The court heard a still image of drug addict Stephen Emmerson's face was caught on camera when he stole a desktop computer from a communal area at New Wells housing complex on April 6 2018.
Prosecutor, Catherine Moxon, said Emmerson, 52, pulled the £550 computer free from a padlock securing it to a wall before putting it in a shopping bag and walking out of the building.
Police arrested and interviewed Emmerson on May 24 2018, but he was not charged with non-dwelling burglary at the Thornhill Street retirement complex for people aged over 55 until May 19 2019.
In the meantime, Emmerson was jailed for another offence on November 29 2018 and was released from that sentence on January 25 2019.
Emmerson, of Falcon Drive, Castleford, denied the Wakefield burglary, but was convicted by a Leeds Crown Court jury after a trial.
Judge Geoffrey Marson QC told the court: "He was charged, wholly, wholly unjustifiably a year later and it's a common feature with which these courts are having to deal and it's unacceptable.
"I know cutbacks are an issue, but the public will be horrified to learn that someone easily identified and arrested within a month isn't charged for a year."
The court heard Emmerson has 82 previous convctions for 146 offences, including 105 for theft and related offences, 11 house burglaries and 15 non-dwelling burglaries.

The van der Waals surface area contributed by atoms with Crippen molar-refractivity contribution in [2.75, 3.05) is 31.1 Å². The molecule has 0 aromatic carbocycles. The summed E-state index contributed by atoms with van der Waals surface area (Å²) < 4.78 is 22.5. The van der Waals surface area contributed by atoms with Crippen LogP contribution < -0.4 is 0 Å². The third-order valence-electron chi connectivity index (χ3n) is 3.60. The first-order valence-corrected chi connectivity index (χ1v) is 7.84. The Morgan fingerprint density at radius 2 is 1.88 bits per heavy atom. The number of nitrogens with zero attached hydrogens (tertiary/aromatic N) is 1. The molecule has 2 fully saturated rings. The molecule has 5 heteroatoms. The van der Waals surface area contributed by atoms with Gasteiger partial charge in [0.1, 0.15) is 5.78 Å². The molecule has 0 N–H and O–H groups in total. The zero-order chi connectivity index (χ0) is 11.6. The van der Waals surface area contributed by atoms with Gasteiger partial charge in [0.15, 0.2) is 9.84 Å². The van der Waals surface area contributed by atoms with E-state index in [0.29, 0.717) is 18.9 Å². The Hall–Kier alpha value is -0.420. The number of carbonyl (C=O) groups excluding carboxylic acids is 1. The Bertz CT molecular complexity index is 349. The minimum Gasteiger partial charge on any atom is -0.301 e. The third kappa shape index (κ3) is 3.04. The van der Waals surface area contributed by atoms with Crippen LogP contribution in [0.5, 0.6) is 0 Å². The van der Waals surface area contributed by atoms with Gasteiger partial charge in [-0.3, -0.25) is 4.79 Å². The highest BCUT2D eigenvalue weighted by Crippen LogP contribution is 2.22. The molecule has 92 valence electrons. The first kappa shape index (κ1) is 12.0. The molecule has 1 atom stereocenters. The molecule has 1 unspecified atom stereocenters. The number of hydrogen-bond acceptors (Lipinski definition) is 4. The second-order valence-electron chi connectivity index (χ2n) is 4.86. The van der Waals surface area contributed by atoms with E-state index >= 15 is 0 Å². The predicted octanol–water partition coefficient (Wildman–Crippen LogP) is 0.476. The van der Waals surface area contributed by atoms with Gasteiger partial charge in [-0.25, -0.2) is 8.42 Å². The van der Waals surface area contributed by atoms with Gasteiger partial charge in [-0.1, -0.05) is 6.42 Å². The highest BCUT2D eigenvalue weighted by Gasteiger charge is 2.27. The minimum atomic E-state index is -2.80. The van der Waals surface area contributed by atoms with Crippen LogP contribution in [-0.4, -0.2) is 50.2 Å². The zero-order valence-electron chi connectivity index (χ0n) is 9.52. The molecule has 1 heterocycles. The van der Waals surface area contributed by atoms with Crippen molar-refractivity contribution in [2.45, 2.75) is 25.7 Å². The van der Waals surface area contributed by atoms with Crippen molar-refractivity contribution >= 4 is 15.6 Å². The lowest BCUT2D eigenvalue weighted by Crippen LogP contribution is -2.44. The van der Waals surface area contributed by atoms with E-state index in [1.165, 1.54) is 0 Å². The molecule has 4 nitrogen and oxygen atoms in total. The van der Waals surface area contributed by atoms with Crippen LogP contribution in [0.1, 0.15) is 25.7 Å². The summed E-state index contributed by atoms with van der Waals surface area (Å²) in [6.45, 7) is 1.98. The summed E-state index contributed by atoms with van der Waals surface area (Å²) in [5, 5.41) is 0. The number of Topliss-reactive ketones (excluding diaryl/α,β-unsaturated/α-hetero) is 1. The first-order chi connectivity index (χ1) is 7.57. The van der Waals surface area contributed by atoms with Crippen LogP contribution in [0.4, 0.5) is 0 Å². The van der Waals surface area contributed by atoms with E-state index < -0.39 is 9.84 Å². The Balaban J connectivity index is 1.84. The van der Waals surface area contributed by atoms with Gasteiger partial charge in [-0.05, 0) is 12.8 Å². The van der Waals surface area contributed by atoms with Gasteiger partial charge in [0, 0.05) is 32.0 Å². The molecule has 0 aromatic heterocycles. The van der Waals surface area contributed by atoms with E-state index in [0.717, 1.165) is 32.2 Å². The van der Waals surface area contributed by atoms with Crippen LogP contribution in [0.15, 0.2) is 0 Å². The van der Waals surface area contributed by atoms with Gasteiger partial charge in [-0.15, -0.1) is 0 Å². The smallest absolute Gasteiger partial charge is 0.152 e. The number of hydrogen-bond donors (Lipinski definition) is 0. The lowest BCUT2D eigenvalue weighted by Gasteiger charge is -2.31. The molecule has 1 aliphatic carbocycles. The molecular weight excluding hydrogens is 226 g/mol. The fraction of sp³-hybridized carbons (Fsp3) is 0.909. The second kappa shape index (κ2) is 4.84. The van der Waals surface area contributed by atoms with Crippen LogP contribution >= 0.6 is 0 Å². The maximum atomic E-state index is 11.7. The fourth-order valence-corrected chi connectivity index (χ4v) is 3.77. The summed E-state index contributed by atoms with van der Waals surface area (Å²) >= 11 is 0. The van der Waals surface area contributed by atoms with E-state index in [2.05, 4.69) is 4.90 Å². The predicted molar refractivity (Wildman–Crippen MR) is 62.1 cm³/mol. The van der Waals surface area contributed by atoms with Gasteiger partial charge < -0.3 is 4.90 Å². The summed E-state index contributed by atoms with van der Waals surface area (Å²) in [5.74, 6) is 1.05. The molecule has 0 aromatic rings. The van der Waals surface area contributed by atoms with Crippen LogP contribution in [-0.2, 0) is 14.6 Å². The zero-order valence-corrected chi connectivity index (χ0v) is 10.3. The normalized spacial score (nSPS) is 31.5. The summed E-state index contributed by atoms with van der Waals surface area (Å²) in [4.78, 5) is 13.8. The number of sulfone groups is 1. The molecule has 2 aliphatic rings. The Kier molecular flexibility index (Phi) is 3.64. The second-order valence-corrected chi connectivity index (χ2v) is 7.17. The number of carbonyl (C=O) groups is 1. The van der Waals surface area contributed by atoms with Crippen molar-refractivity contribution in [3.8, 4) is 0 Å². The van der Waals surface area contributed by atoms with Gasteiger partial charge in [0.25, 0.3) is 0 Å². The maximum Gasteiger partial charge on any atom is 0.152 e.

A probation officer told the court Emmerson started using drugs aged 27, suffers from depression and had no recollection of the Wakefield burglary.
Michael Greenhalgh, mitigating said Emmerson continues to deny the burglary.
Mr Greenhalgh said: "He has obviously had an acquisitive lifestyle to support a drug addiction. He has taken steps to address that addiction in terms of a methadone prescription."
Judge Marson said Emmerson has a "dreadful" criminal record, adding: "This was a mean offence. You were arrested on May 24 2018, you were interviewed shortly thereafter having been clearly identified from CCTV.
"It is a matter of significant concern to me that you weren't charged for a whole year. That is no doubt down to resources, but it's a wholly unacceptable state of affairs."
Judge Marson sentenced Emmerson to a 12-month prison sentence suspended for 18 months and ordered him to complete 20 rehabilitation activity days.
Emmerson was also made the subject of a six month 6pm to 6am electronically tagged curfew order.